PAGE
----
Detained pastor Hyeon Soo Lim looks over one of the Light Presbyterian Church’s agricultural projects in North Korea. (Photo courtesy of Light Presbyterian Church)

Church’s faith resolute despite pastor missing in North Korea

“We need to take God’s calling on our life seriously and not sell out for a routine existence.”

MISSISSAUGA, ON—Congregants of The Light Presbyterian Church are continuing to pray for their for their founding pastor, who has been detained in North Korea since early March. Despite the lack of information about his condition, they remain hopeful that God will bring reverend Hyeon Soo Lim home.

“We want to intercede not only for reverend Lim and the church, but also for the nation of North Korea,” explains Lisa Pak, a family friend and member of the church’s pastoral team. “Of course this is going longer than we would like, but we always remind ourselves that God’s will trumps our desires, He hears our prayers and He is good.” The church held a special prayer service for its pastor June 28.

Lim disappeared while visiting a number of humanitarian facilities in North Korea. Under his leadership, the missions-centred church regularly sent small teams to the Hermit Kingdom to oversee agricultural projects, food factories, schools, orphanages, and a nursing home they founded during the past 20 years. Those who know him well say he had a long-term vision and wouldn’t have risked the opportunities they had by overtly sharing the gospel.

“There are so many rumours [about what happened],” Pak says, “but nothing can be substantiated. For those of us who know him, it’s a discipline of not letting our minds go there. One of the reasons for this prayer meeting is to help ground us. It reminds us that even when we don’t know what’s going on, God certainly does.”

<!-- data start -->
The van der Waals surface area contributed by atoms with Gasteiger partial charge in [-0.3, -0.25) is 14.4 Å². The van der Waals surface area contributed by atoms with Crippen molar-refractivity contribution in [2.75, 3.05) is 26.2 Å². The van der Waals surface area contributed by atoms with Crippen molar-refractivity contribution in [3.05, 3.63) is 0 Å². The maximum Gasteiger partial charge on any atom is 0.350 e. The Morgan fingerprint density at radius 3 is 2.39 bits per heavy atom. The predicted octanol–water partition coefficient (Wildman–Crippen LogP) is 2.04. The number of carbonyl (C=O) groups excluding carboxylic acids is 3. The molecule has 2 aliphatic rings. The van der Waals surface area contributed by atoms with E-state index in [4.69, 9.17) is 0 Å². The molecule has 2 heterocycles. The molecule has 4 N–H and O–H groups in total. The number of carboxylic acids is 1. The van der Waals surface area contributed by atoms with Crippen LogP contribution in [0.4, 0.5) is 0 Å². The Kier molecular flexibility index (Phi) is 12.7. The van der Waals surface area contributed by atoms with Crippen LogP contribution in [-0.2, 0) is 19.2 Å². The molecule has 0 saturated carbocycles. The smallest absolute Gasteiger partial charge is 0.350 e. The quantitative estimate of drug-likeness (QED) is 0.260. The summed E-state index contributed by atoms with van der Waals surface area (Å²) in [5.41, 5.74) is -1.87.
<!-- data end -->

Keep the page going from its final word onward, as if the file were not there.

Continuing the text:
When they pray, Pak says many members feel Lim will be released in God’s time and that God has a purpose through all of this.

“It’s not just that he will come out, I think there is something that God is working in the hearts of the people who are around him right now.”

In the meantime, Pak says the ordeal has inspired them to carry on Lim’s vision of discipling the young Korean diaspora and doing evangelism among unreached people-groups.

“For me, this has sharpened my vision, expanded my prayer life and my sense of trusting God daily. It has reminded our church how important it is to pass on that faith properly to the next generation, with courageous, sound doctrine. We need to take God’s calling on our life seriously and not sell out for a routine existence. We’ve always been missions oriented, but this has galvanized us more for the courageous work of Christ and understanding what a privilege it is to serve Him.”

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About the author

Senior Correspondent

Craig Macartney lives in Ottawa, Ontario, where he follows global politics and dreams of life in the mission field.